In 2018, a total of 4,623 students from 568 institutions participated in the Putnam competition.

The University of Maryland, College Park was ranked 9th and obtained one of the five Honorable Mention awards at the team level.
Our team members were Erik Metz, who was ranked 87th, Pratik Rathore, who was ranked 120th and Aaron George who was ranked 193rd. Erik Metz also won an Honorable Mention award at the individual level. Joshua Fernandes was ranked 180th.

Congratulations to our team and the participants!

Article copied from https://blog.umd.edu/putnam/

In 2018, a total of 4,623 students from 568 institutions participated in the Putnam competition.

The University of Maryland, College Park was ranked 9th and obtained one of the five Honorable Mention awards at the team level.

Our team members were Erik Metz, who was ranked 87th, Pratik Rathore, who was ranked 120th and Aaron George who was ranked 193rd.

Erik Metz also won an Honorable Mention award at the individual level.

Joshua Fernandes was ranked 180th.

Congratulations to our team and the participants!

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Doron Levy has been named interim chair of the University of Maryland’s Department of Mathematics and will begin a one-year appointment on July 1, 2019. Levy will be stepping in for current chair, Scott Wolpert, who will take a one-year sabbatical and then return as chair for two years.

“I am very pleased that Doron has agreed to serve as interim chair for the next year,” said Amitabh Varshney, dean of UMD’s College of Computer, Mathematical, and Natural Sciences. “Through his many contributions to the department in research, teaching and service, I know he will be an excellent leader.”

Read the rest of the article here.

Starting in 2019, several of our postdoctoral positions will become Serguei Novikov Postdoctoral Fellowships, in honor of our colleague and friend Serguei Novikov.  Novikov retired from the mathematics department and IPST in 2017.  He came to the University of Maryland permanently as a Professor in 1996 (after first visiting here for four semesters), and was made a Distinguished University Professor in 1997.  Novikov is one of the greatest mathematicians and mathematical physicists in the world today. His honors include the Lenin Prize of the U.S.S.R. in 1967, election first as a Corresponding Member (1966) and then as a full Member (1981) of the Academy of Sciences of the U.S.S.R. (now the Russian Academy of Sciences), the Fields Medal of the International Mathematical Union (1970), the Lobachevskii Prize of the Academy of Sciences of the U.S.S.R. (1981), election as a Foreign Associate of the National Academy of Sciences of the U.S.A. (1994), the Wolf Prize in Mathematics (2005), and the Euler Medal of the Russian Academy of Sciences (2013).  A list of the Novikov postdoctoral fellows can be found here.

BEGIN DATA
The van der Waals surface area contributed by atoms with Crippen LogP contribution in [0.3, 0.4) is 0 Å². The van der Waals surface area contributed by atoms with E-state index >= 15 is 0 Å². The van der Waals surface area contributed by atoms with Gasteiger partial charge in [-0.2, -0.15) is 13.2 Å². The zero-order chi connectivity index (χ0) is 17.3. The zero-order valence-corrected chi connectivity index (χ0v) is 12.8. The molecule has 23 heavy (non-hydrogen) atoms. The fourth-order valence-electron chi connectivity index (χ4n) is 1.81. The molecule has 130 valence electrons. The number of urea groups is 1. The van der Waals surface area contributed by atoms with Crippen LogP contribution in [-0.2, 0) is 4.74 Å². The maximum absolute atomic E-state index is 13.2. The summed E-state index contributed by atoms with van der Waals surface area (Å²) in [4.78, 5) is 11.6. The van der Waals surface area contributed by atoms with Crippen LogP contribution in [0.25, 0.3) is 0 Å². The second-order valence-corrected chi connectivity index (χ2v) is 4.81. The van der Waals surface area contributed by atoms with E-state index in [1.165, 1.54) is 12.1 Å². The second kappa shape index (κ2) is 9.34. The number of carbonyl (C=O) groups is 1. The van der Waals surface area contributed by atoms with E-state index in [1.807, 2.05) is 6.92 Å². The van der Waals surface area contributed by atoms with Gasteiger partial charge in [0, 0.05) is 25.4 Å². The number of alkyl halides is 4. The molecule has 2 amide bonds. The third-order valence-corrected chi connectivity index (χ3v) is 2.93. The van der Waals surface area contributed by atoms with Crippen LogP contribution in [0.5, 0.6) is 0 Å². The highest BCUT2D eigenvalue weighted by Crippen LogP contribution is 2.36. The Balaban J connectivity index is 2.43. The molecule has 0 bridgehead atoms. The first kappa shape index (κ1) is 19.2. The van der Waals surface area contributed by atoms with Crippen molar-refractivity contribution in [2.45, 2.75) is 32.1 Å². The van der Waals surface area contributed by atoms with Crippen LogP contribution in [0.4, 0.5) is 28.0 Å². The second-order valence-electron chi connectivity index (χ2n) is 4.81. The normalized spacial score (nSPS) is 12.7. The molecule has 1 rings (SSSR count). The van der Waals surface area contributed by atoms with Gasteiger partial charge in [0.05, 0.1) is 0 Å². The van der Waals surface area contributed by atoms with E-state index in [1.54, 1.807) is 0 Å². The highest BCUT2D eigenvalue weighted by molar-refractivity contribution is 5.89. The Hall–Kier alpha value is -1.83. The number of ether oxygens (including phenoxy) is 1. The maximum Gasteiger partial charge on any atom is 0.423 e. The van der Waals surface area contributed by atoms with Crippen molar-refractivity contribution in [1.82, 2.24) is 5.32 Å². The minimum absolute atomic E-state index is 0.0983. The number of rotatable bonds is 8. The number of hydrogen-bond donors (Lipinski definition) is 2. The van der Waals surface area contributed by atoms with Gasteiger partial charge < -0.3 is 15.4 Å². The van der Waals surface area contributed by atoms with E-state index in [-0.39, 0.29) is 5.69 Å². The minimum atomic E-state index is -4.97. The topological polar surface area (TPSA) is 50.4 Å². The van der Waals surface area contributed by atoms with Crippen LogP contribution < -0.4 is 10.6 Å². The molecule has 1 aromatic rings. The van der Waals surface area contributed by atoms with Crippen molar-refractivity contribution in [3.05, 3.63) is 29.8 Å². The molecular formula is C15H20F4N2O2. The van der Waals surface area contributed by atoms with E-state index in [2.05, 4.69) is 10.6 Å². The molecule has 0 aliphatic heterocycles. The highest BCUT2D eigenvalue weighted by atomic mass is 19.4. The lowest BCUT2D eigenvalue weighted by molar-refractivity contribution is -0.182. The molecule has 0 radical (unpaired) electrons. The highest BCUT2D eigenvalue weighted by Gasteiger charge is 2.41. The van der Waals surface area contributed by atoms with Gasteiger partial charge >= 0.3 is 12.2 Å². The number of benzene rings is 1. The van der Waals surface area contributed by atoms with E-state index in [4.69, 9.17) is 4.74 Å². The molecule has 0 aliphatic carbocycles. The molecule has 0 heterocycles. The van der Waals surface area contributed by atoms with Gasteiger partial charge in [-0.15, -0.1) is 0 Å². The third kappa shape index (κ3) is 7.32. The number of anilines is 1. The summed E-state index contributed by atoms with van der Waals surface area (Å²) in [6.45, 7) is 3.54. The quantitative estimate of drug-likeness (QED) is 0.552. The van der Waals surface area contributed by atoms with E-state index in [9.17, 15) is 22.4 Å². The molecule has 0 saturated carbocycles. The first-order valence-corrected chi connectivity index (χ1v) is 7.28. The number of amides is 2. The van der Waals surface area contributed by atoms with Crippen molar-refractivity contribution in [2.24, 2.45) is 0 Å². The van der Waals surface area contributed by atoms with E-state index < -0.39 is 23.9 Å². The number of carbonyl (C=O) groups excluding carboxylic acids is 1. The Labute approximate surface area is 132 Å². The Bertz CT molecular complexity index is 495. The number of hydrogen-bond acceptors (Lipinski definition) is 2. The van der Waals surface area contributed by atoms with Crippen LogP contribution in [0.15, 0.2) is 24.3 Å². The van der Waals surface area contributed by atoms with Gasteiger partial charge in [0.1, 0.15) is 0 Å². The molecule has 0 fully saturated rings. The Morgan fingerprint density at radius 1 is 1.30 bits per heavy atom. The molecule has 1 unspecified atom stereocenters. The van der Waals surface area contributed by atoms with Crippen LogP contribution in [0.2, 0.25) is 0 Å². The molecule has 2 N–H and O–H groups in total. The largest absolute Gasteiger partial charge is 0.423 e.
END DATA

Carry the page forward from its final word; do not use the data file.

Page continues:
The second in our series of Distinguished Lectures in Geometric Analysis will be given on October 31 and November 2, 2018, by Professor Bo Berndtsson from Chalmers University of Technology in Sweden.  The topic will be Complex Brunn-Minkowski theory.

The College of Computer, Mathematical, and Natural Sciences welcomed 19 new tenured/tenure-track faculty members to the University of Maryland this fall. The brief introductions to the new faculty members can be read on CMNS website.

Our long-time colleague Professor Eneritus David Lay passed away October 12, 2018.

David earned his BA at Aurora College in 1962, and his PhD at UCLA in 1966. He then came to Maryland where he rose through the ranks to Professor in 1977. A gifted teacher, he won the campus Distinguished Scholar-Teacher Award in 1997. A vibrant member of the department’s functional analysis group, he published nearly 40 research articles in the area of functional analysis, in addition to authoring or co-authoring 6 books. His very popular book Linear Algebra and its Applications has been translated into (at least) French, Spanish, Portuguese, Chinese, and Korean. He also served on many committees in the Mathematics Department, on campus, and in the mathematical community. In the late 1990’s, David worked in the Dean’s office, then retired because of medical issues in 1999. He was a wonderful colleague.